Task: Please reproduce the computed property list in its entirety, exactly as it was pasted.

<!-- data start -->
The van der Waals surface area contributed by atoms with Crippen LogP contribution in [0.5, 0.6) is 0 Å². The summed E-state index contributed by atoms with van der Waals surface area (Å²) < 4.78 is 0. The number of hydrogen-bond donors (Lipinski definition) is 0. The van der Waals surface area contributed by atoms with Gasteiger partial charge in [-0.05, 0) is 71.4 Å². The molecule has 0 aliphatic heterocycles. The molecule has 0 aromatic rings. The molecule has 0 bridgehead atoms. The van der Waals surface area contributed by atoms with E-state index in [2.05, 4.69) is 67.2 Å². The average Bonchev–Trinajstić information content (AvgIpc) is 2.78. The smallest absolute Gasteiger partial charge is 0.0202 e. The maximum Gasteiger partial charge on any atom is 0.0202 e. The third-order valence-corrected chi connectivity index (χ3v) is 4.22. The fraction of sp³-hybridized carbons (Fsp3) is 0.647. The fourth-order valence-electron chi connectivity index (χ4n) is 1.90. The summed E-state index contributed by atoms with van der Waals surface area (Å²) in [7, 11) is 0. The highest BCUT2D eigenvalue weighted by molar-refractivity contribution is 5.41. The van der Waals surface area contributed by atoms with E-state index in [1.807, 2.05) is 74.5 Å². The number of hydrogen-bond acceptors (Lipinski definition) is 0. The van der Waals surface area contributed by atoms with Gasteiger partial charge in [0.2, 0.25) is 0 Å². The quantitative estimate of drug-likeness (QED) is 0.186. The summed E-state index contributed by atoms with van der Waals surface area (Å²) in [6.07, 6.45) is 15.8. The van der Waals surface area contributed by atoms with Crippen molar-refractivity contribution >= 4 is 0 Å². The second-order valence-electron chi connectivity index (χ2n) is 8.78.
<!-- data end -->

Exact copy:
The van der Waals surface area contributed by atoms with Crippen LogP contribution in [0.5, 0.6) is 0 Å². The summed E-state index contributed by atoms with van der Waals surface area (Å²) < 4.78 is 0. The number of hydrogen-bond donors (Lipinski definition) is 0. The van der Waals surface area contributed by atoms with Gasteiger partial charge in [-0.05, 0) is 71.4 Å². The molecule has 0 aliphatic heterocycles. The molecule has 0 aromatic rings. The molecule has 0 bridgehead atoms. The van der Waals surface area contributed by atoms with E-state index in [2.05, 4.69) is 67.2 Å². The average Bonchev–Trinajstić information content (AvgIpc) is 2.78. The smallest absolute Gasteiger partial charge is 0.0202 e. The maximum Gasteiger partial charge on any atom is 0.0202 e. The third-order valence-corrected chi connectivity index (χ3v) is 4.22. The fraction of sp³-hybridized carbons (Fsp3) is 0.647. The fourth-order valence-electron chi connectivity index (χ4n) is 1.90. The summed E-state index contributed by atoms with van der Waals surface area (Å²) in [7, 11) is 0. The highest BCUT2D eigenvalue weighted by molar-refractivity contribution is 5.41. The van der Waals surface area contributed by atoms with E-state index in [1.807, 2.05) is 74.5 Å². The number of hydrogen-bond acceptors (Lipinski definition) is 0. The van der Waals surface area contributed by atoms with Gasteiger partial charge in [0.2, 0.25) is 0 Å². The quantitative estimate of drug-likeness (QED) is 0.186. The summed E-state index contributed by atoms with van der Waals surface area (Å²) in [6.07, 6.45) is 15.8. The van der Waals surface area contributed by atoms with Crippen molar-refractivity contribution >= 4 is 0 Å². The second-order valence-electron chi connectivity index (χ2n) is 8.78.